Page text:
The U.S. dollar rose Tuesday in cautious trading as the Federal Open Market Committee met - but didn't act - and the European monetary crisis eased.

Fears that German authorities are trying to torpedo progress toward European monetary union are not likely to be sustained, analysts said."The dollar is being supported by the notion the FOMC isn't going to anything," Anthony Conroy, head equity trader at Bankers Trust Global Asset Management in New York, said ahead of the Fed announcement that interest rates were unchanged.

A stronger currency "has certainly improved the sentiment in U.S. stocks," he said.

A rising dollar encourages foreign investors to buy dollar-denominated securities.

Traders also are anticipating this week's auctions of two- and five- year Treasury notes.

The Bank of Japan bought a lot of dollars in the past few days and is expected to put that money into U.S. Treasury securities, which should support prices at the auction, Mr. Conroy said.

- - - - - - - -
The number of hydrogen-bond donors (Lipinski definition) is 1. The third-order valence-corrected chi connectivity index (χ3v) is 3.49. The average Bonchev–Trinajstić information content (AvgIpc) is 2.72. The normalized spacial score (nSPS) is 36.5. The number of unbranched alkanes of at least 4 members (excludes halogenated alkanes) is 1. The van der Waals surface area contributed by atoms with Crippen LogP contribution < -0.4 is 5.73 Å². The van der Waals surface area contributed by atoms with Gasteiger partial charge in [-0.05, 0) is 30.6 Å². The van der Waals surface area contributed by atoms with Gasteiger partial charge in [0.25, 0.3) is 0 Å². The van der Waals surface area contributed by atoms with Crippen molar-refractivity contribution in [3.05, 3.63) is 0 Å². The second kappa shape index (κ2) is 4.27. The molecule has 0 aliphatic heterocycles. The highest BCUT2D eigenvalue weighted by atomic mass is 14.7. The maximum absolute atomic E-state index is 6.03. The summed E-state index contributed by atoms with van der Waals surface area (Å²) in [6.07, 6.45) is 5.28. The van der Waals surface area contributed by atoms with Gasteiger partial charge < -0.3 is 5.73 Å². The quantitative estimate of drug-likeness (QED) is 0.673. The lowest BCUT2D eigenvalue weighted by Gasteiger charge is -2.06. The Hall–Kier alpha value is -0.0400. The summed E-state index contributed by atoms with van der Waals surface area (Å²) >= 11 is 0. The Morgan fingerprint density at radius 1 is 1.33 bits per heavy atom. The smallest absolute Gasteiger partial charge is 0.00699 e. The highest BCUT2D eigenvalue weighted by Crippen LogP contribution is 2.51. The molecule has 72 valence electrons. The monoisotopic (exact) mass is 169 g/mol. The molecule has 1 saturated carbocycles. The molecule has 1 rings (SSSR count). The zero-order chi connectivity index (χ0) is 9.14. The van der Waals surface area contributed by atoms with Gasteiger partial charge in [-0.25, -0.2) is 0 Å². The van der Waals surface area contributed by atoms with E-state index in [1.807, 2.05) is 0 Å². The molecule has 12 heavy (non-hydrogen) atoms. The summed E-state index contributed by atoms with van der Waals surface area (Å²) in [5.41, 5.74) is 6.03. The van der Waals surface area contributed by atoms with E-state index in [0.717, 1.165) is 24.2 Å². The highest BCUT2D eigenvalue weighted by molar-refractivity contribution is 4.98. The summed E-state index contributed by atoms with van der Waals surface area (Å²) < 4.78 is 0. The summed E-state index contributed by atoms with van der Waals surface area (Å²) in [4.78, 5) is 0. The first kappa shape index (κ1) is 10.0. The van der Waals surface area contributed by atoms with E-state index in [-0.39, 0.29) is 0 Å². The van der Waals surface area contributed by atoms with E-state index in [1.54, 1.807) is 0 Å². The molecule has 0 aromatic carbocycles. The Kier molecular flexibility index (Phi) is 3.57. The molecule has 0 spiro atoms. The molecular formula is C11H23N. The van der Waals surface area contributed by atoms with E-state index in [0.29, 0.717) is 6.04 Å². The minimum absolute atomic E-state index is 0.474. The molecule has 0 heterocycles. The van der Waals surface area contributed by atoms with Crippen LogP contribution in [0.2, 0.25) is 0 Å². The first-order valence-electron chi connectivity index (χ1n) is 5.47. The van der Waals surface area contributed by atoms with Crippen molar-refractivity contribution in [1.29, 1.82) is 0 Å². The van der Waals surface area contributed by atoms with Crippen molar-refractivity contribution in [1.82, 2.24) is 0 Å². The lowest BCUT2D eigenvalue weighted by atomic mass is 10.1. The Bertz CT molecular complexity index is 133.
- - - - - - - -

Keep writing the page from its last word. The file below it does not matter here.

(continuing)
The Conference Board said Tuesday that its U.S. consumer-confidence index fell to 97.4 in September from a revised 102.4 in August.

August was originally reported at 101.0. The July index was 101.4.

"Despite this latest dip, the current level of consumer confidence has been historically associated with healthy economic activity," said Fabian Linden, executive director of the Conference Board's Consumer Research Center.

''Confidence levels over the last three months parallel the fairly strong figures registered during the second quarter. The latest index reading reflects a modest U.S. unemployment rate and low inflation - circumstances that continue to be reassuring for the economy in the months ahead," he said.

Buying plans were mixed in the September report, with fewer consumers planning to buy homes and major appliances.

The dollar likely will trade choppily in thin trading as Japanese participants prepare to close their books for Saturday's end to their fiscal first half, dealers said. Minor position adjustment is expected to dominate, so price movements could be volatile when minor orders come through, dealers said. Selling interest from Japanese exporters, among others, was seen above 101.00 yen, while buying interest was seen near 99.50 yen.